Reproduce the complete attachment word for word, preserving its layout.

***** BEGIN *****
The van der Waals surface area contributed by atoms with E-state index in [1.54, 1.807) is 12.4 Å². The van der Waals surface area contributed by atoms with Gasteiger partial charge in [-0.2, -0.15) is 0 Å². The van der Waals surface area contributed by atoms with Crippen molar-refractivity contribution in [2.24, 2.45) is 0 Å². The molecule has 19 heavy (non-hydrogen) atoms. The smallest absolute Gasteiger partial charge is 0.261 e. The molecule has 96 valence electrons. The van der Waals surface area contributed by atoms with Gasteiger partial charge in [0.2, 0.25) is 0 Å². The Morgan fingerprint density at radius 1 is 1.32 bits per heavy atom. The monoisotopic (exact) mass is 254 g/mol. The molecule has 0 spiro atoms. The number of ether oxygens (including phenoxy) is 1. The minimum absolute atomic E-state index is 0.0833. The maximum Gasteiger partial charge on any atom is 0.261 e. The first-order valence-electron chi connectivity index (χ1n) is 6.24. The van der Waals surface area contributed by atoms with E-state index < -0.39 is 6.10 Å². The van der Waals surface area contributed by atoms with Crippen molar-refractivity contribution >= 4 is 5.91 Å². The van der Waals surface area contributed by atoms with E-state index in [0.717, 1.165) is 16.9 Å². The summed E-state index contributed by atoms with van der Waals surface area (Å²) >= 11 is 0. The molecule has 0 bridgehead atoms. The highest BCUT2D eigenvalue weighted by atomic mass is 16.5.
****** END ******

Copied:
The van der Waals surface area contributed by atoms with E-state index in [1.54, 1.807) is 12.4 Å². The van der Waals surface area contributed by atoms with Gasteiger partial charge in [-0.2, -0.15) is 0 Å². The van der Waals surface area contributed by atoms with Crippen molar-refractivity contribution in [2.24, 2.45) is 0 Å². The molecule has 19 heavy (non-hydrogen) atoms. The smallest absolute Gasteiger partial charge is 0.261 e. The molecule has 96 valence electrons. The van der Waals surface area contributed by atoms with Gasteiger partial charge in [0.2, 0.25) is 0 Å². The Morgan fingerprint density at radius 1 is 1.32 bits per heavy atom. The monoisotopic (exact) mass is 254 g/mol. The molecule has 0 spiro atoms. The number of ether oxygens (including phenoxy) is 1. The minimum absolute atomic E-state index is 0.0833. The maximum Gasteiger partial charge on any atom is 0.261 e. The first-order valence-electron chi connectivity index (χ1n) is 6.24. The van der Waals surface area contributed by atoms with E-state index < -0.39 is 6.10 Å². The van der Waals surface area contributed by atoms with Crippen molar-refractivity contribution >= 4 is 5.91 Å². The van der Waals surface area contributed by atoms with E-state index in [0.717, 1.165) is 16.9 Å². The summed E-state index contributed by atoms with van der Waals surface area (Å²) >= 11 is 0. The molecule has 0 bridgehead atoms. The highest BCUT2D eigenvalue weighted by atomic mass is 16.5.